How to Turn Property Data into Stories that Sell.
Creating an engaging story about a property is vital for successful marketing and sales initiatives – but to do so requires access to historical property data.
When you are just processing facts, you only “light up” two parts of your brain, whereas when you are experiencing stories, seven parts of your brain “light up”. This is why coupling data with stories is a very powerful way to get clients emotionally invested.
Stories exist in property data – whether they are immediately apparent or not. Telling these stories in a compelling way to the buyer can be the difference that makes a difference to them.
Stories affect the brain. When someone is listening or experiencing a story, there is a dopamine release. Dopamine leads to more attention, retention, focus, and motivation to take action. There is also neuro-coupling which helps the reader or listener to associate and feel like they are in the story.
Importantly, the sales and marketing stories property data can help you tell are not confined to the state of the actual building itself. In fact, some of the most burning questions property data can answer – all of which can be fleshed out into engaging chapters in your narrative – have more to do with a property’s peripheral elements, its surrounding area and market potential.
- What’s the total size of the market in a particular region?
- What’s the projected economic growth of a region, county, district, borough, city, or town?
- Which areas have the highest expected gross yield value?
- Where are there most constructions coming up?
- Where are builders most in demand?
- Where do millennials prefer to live?
Knowing the answers to questions such as these will aid you in crafting compelling stories about each home that you can tell, not only in-person, but through your website, social media channels, email campaigns, property reports and other marketing materials.
How, though, do you go about turning property data into stories that sell in the first place?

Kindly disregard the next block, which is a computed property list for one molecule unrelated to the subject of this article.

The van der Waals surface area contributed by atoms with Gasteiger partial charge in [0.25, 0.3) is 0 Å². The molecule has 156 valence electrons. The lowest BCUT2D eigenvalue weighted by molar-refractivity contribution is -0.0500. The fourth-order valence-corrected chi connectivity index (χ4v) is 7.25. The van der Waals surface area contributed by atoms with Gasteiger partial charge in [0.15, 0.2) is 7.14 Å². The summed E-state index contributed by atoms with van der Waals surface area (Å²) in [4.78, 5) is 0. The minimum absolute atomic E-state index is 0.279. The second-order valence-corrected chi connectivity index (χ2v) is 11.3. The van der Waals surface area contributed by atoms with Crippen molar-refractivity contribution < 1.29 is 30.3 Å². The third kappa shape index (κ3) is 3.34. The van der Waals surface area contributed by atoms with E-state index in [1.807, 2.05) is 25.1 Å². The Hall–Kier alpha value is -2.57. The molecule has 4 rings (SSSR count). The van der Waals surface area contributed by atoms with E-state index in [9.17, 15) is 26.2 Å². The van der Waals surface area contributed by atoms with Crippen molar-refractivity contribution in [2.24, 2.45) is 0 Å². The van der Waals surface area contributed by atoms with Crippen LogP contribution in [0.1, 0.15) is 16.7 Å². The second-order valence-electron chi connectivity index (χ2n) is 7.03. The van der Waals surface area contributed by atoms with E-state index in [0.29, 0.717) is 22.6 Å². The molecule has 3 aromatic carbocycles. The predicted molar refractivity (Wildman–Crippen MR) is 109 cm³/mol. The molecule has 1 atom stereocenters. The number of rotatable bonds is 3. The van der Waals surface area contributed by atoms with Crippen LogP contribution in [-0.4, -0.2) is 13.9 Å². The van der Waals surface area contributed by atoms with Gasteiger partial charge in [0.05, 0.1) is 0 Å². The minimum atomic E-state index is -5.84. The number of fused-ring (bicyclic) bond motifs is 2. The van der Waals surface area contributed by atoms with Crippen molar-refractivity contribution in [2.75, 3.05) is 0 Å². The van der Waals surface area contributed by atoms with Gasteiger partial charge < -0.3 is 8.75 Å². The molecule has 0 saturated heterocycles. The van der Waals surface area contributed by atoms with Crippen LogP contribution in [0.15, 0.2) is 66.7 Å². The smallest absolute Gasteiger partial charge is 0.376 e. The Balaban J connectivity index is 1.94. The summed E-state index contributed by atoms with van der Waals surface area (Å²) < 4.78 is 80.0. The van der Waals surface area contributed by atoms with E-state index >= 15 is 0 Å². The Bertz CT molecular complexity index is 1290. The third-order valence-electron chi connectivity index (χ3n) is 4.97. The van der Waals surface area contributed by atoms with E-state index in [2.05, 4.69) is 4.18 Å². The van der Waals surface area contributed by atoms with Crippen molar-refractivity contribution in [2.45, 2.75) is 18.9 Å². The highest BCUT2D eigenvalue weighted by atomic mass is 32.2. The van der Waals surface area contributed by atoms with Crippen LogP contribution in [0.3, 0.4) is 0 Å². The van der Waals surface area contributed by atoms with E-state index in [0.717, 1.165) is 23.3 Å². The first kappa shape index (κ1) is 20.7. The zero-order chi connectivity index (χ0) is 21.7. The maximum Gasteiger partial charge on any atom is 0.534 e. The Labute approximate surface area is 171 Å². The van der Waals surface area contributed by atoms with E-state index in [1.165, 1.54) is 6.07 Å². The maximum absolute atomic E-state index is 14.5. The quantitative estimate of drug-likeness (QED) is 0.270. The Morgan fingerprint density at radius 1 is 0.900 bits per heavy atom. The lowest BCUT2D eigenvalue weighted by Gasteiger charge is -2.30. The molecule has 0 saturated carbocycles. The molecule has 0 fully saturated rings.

Here are five steps you can follow.
5 Steps to Telling a Story with Property Data
Step 1: Find the Compelling Narrative and Do Your Research
Good stories focus on little details that combine to form a larger picture – so, firstly, you need to identify the story behind the home and then conduct research to unearth the data that reveals the details to support it.
Plain facts are boring. A good narrative, on the other hand, is captivating.
So, what makes a good narrative?
First and foremost, all stories have a protagonist and an antagonist – a hero and a foe. So, who – or rather what – is the foe in your story?
Let’s say you’re trying to sell a home located in the centre of town. Here, the foe could be the long commute to work, a lack of job opportunities, the unavailability of local amenities such as shopping centres, entertainment halls and grocery stores, poor transport links, etc.
Using accurate and reliable data about the property’s locality – or its market potential, development potential, or whatever it happens to be – you can craft a captivating, detailed story, complete with heroes and villains to hook your audience.
Step 2: Know Your Data, Where It Came From, and How It Was Calculated
This is crucial. Different sources of data can sometimes tell a different story and in some cases be – or appear to be – contradictory.
Take UK house price indices as an example. The Office of National Statistics (ONS) House Price Index (HPI) and the Halifax House Price Index can often reveal different data. Even though the general trend is usually in the same direction, there are instances where this hasn’t been the case – in fact, stark differences have been noted in the past. Throw the Nationwide HPI, the LSL Acadata HPI and the Rightmove HPI into the mix, and the picture becomes even murkier.
(Image source: gov.uk)
The reasons for these differences lie in the way each index computes house prices. The ONS HPI is based on completed housing transactions, while Halifax bases its computation on mortgage approvals. Others are based on asking prices, property valuations, and even qualitative measures that sample the opinions of Estate Agents and Surveyors. Some indices are updated quarterly, others annually, and still more biennially. In short, there is very little consistency between these data sources.
House prices are but one example – the bottom line is that to tell your story accurately, you must understand how the data was arrived at.
Step 3: Decide on the Data Points to Emphasise
Keep your story simple by focusing on a few important data points.
Let’s take the example of a property prospectus. The idea would be to put everything on one page so that your target audience doesn’t have to look at a lot of different images, data and descriptions. What you want is to get all of the basic information onto a single page so that people can decide if they are interested in getting more information.